Subject(s)
COVID-19/prevention & control , Delivery of Health Care/statistics & numerical data , Mental Health Services/statistics & numerical data , Mental Health/statistics & numerical data , Telemedicine/statistics & numerical data , Adolescent , Adult , COVID-19/epidemiology , COVID-19/virology , Delivery of Health Care/methods , Female , Health Personnel/statistics & numerical data , Humans , Male , Mental Health/standards , Middle Aged , Pandemics , Quality of Health Care/standards , Quality of Health Care/statistics & numerical data , SARS-CoV-2/physiology , Surveys and Questionnaires/statistics & numerical data , Telemedicine/methods , Young Adult
13.
PLoS One ; 16(9): e0256763, 2021.
Article in English | MEDLINE | ID: covidwho-1416875

ABSTRACT

BACKGROUND: The COVID-19 pandemic has had a devastating impact in the United States, particularly for Black populations, and has heavily burdened the healthcare system. Hospitals have created protocols to allocate limited resources, but there is concern that these protocols will exacerbate disparities. The sequential organ failure assessment (SOFA) score is a tool often used in triage protocols. In these protocols, patients with higher SOFA scores are denied resources based on the assumption that they have worse clinical outcomes. The purpose of this study was to assess whether using SOFA score as a triage tool among COVID-positive patients would exacerbate racial disparities in clinical outcomes. METHODS: We analyzed data from a retrospective cohort of hospitalized COVID-positive patients in the Yale-New Haven Health System. We examined associations between race/ethnicity and peak overall/24-hour SOFA score, in-hospital mortality, and ICU admission. Other predictors of interest were age, sex, primary language, and insurance status. We used one-way ANOVA and chi-square tests to assess differences in SOFA score across racial/ethnic groups and linear and logistic regression to assess differences in clinical outcomes by sociodemographic characteristics. RESULTS: Our final sample included 2,554 patients. Black patients had higher SOFA scores compared to patients of other races. However, Black patients did not have significantly greater in-hospital mortality or ICU admission compared to patients of other races. CONCLUSION: While Black patients in this sample of hospitalized COVID-positive patients had higher SOFA scores compared to patients of other races, this did not translate to higher in-hospital mortality or ICU admission. Results demonstrate that if SOFA score had been used to allocate care, Black COVID patients would have been denied care despite having similar clinical outcomes to white patients. Therefore, using SOFA score to allocate resources has the potential to exacerbate racial inequities by disproportionately denying care to Black patients and should not be used to determine access to care. Healthcare systems must develop and use COVID-19 triage protocols that prioritize equity.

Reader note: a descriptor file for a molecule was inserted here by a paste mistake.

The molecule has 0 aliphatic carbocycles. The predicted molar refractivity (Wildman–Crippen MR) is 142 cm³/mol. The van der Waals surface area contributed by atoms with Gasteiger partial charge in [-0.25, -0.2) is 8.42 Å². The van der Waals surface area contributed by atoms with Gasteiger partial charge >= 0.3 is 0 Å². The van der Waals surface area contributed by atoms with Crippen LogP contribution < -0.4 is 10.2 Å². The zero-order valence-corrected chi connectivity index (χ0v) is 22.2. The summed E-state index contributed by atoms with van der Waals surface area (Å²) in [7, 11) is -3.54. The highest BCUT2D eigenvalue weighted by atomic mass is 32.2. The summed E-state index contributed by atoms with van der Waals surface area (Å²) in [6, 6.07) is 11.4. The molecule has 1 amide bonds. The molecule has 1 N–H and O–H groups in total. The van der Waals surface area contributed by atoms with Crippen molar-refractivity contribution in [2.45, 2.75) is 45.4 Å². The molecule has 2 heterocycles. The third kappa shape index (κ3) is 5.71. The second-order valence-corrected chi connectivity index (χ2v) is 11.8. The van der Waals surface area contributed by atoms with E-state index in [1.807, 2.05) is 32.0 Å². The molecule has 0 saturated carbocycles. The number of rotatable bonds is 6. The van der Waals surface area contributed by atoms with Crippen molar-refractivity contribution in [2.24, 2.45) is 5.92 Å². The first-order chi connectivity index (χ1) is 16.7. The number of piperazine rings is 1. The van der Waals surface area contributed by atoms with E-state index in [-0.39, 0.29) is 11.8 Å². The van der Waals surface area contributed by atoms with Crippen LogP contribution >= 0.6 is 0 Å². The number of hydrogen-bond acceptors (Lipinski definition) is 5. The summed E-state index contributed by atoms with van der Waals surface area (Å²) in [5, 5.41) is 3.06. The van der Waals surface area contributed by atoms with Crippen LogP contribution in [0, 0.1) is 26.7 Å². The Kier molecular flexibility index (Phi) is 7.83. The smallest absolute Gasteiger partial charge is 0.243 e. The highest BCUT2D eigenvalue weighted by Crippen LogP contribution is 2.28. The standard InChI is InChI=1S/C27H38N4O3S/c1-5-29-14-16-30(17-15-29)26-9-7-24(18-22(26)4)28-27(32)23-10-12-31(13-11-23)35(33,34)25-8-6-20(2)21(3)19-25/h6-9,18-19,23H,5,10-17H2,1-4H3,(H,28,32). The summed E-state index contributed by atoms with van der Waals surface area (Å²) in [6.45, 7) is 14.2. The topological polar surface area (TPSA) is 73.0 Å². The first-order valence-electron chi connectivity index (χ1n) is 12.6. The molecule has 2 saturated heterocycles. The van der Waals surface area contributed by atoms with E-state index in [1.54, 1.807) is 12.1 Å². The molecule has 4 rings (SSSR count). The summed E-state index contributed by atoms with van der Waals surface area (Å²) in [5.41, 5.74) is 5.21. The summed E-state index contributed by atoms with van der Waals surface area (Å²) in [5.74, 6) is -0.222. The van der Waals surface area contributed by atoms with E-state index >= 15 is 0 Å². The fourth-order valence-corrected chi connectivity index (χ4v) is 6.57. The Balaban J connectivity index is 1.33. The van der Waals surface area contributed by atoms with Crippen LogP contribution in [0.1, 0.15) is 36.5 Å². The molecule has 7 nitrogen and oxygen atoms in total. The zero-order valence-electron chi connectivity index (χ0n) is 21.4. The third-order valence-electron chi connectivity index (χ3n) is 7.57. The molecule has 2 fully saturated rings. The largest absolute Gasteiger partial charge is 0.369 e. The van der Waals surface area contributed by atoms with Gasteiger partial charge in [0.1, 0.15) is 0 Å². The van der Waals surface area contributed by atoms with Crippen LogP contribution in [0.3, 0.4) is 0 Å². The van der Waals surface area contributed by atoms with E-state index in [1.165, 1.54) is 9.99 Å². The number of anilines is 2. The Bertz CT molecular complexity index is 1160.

Subject(s)
COVID-19/prevention & control , Delivery of Health Care/statistics & numerical data , Healthcare Disparities/statistics & numerical data , Hospitals, University , Organ Dysfunction Scores , Triage/statistics & numerical data , Adolescent , Adult , African Americans/statistics & numerical data , Aged , Aged, 80 and over , COVID-19/epidemiology , COVID-19/virology , Connecticut , Female , Healthcare Disparities/ethnology , Hospital Mortality/ethnology , Humans , Male , Middle Aged , Pandemics , Retrospective Studies , SARS-CoV-2/physiology , Triage/methods , Young Adult
14.
J Infect Dev Ctries ; 15(8): 1048-1053, 2021 08 31.
Article in English | MEDLINE | ID: covidwho-1405475

ABSTRACT

INTRODUCTION: In Africa, the first case of COVID-19 was reported in February 2020. Mauritania's first case was confirmed in March 2020. METHODOLOGY: We provide an update of the COVID-19 epidemic in Mauritania as of December 2020, and describe the country's Health System Response. RESULTS: In total, 133,749 diagnostic tests were performed, 14,364 (10.7%) were positive (309 cases/100,000 inhabitants). Case fatality rate was 2.4%. The 20-39 year-olds (41%) and males (59.1%) were most commonly affected. Comorbidities among fatal cases included cardiovascular diseases (44.8%) and diabetes (37.1%). Clinical symptoms included fever (57%), cough (52%), running nose (47%) and headache (26%). After the first case, prevention measures were progressively tightened, and quarantine implemented for all suspected cases. Schools and universities were closed, and flights to Mauritania suspended. Restaurants and cafeterias were closed, and night curfews installed. Friday prayers were suspended nationwide, and movements between regions restricted. These measures helped to contain the spread of SARS-CoV-2 during the first pandemic wave, which peaked in June 2020 with low rates. However, the number of daily cases reached high levels in December 2020, during the second wave (40.1% of all cases and 48.9% of deaths). During the first wave, there were 38 ICU beds nationwide, but the ICU's capacity increased in short time. CONCLUSIONS: Mauritania has passed through the first pandemic wave with relatively low case fatality rates, currently being at the end of the second wave. As the country's health system is very vulnerable, there is a need for strict public health measures during epidemics.


Subject(s)
COVID-19/epidemiology , Delivery of Health Care/statistics & numerical data , Delivery of Health Care/standards , Adolescent , Adult , Aged , COVID-19/mortality , COVID-19/prevention & control , Child , Child, Preschool , Community Health Planning , Delivery of Health Care/methods , Female , Humans , Infant , Infant, Newborn , Male , Mauritania/epidemiology , Middle Aged , Public Health , Young Adult
17.
Epilepsia ; 62(10): 2322-2332, 2021 10.
Article in English | MEDLINE | ID: covidwho-1371818

ABSTRACT